Tuesday, 28 June 2011

From Wimbledon to Queen Victoria Hospital, via Bruges!

Well, hello everyone!

Busy weekend and beyond - hence lack of posting till today! We were lucky enough to be given two tickets to Wimbledon on Saturday, so off we toddled on the train and tram to SW19. Our tickets admitted us to number 1 court, where we saw Nadal play Muller: they had played one set the previous day, which went to tie-break and the same thing happened with the second set. We both thought that Nadal wasn't playing like a championn and in fact, Muller was holding his own service game to love and getting points from Nadal during Nadal's service game. However, once Nadal won the second tie-break, it was as if he moved up a gear and Muller lost a lot of his fight. Nadal was playing at a different level and it all got very exciting to watch. Next up was Serena Williams, playing Maria Kerilenko ( I think!) - both of them grunting fit to burst. What is it with tennis players nowadays, that they have to make really loud grunty noises?? After that, we saw a bit of the Soderling-Tomic match but by half five I was feeling quite weary, so we set off back home.  Oh, forgot to say, we had strawberries and cream  - but not the hugely expensive Wimbledon ones, oh no! We took our own and had them with clotted cream (Waitrose's finest!).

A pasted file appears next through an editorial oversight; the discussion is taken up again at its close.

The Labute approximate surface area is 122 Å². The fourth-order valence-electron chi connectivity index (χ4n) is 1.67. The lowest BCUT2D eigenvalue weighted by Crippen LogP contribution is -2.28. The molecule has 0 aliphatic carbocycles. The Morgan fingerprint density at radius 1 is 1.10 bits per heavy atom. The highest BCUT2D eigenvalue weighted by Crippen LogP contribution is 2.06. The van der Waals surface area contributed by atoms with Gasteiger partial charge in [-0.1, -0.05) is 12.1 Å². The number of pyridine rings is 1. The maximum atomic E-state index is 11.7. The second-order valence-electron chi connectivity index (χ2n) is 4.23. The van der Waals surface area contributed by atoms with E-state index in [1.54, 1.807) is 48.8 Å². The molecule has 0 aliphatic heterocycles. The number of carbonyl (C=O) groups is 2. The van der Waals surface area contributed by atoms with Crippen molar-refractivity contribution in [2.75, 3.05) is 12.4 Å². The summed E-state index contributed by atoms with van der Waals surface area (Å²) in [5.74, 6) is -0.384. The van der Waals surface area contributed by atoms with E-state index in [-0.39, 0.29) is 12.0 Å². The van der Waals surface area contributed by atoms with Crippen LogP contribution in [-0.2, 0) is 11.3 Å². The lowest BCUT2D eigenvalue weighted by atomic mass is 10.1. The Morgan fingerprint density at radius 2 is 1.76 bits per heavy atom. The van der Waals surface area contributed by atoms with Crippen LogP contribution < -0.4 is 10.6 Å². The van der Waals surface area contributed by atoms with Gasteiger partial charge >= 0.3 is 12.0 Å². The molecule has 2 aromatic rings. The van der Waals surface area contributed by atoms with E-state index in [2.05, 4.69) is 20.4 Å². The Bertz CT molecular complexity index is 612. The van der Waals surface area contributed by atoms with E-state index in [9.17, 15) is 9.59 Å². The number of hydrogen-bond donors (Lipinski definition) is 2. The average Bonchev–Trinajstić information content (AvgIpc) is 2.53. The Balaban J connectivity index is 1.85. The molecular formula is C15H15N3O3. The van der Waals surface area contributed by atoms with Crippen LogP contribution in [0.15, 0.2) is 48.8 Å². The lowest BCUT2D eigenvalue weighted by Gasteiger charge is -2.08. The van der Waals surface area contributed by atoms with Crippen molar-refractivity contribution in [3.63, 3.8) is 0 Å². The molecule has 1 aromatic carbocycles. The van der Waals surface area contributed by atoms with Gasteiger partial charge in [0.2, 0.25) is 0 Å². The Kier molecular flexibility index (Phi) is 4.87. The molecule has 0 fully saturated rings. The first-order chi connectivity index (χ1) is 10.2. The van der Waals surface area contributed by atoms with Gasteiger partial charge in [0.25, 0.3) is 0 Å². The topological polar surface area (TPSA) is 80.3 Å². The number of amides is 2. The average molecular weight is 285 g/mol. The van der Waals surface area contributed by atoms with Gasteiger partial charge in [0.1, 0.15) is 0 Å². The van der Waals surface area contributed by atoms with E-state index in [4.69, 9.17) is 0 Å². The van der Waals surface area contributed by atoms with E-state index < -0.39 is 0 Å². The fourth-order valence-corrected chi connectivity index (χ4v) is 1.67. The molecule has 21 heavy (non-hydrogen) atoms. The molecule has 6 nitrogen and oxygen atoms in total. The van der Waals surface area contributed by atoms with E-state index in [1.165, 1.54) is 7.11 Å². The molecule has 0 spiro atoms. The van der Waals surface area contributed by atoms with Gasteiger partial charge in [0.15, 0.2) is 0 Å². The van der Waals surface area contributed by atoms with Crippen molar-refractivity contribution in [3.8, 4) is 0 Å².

Up very early on Sunday to go to Bruges - since we can't really plan to have a proper summer holiday this year, we thought we would at least get a couple of days away before the next phase of treatment starts. My lovely husband sorted it all out and we caught an early tunnel crossing, which meant that we were eating breakfast in a very pretty Belgian town by 9  in the morning (8 a.m UK time!). Why is it that croissants and pains au chocolat taste so much nicer over there, even though they're made exactly the same way as the ones we have in the UK??

We arrived in Bruges then took ages to find our way around the evil one way system to get to our hotel, which is slap bang in the middle of Bruges. Finally managed to find it and were very lucky because they gave us the only garaged space they have, rather than taking our car and parking it for us at the car park they use for most guests. We couldn't get into our room, so we went for a wander around Bruges, armed with a map and cameras. What a beautiful city!! Wonderful architecture, a real sense of history and tradition, shops overflowing with the most intricate lace, chocolate by the bucket-load and more beer than you could sample in a month of Sundays!  We had planned to sample the traditional Belgian delicacy of moules-frites, so found a place with a lovely seating area outside and ordered moules-frites for two - big mistake!! They brought us the most enormous domed casserole, stuffed to the gunnels with delicious mussels in a cream and garlic sauce, with celery, onions, carrots and some unidentified green stuff. And a massive bowl of fries as well, those lovely crisp, skinny chips that you only get on the continent. Despite our best efforts, we couldn't finish it all but we gave it a damned good try!! We didn't need to eat for the rest of the day, put it that way.....after a slow walk back to our hotel, we were able to go to our room and I slept for about two hours (well, we had got up at quarter to five, so I was entitled to be a wee bit weary!).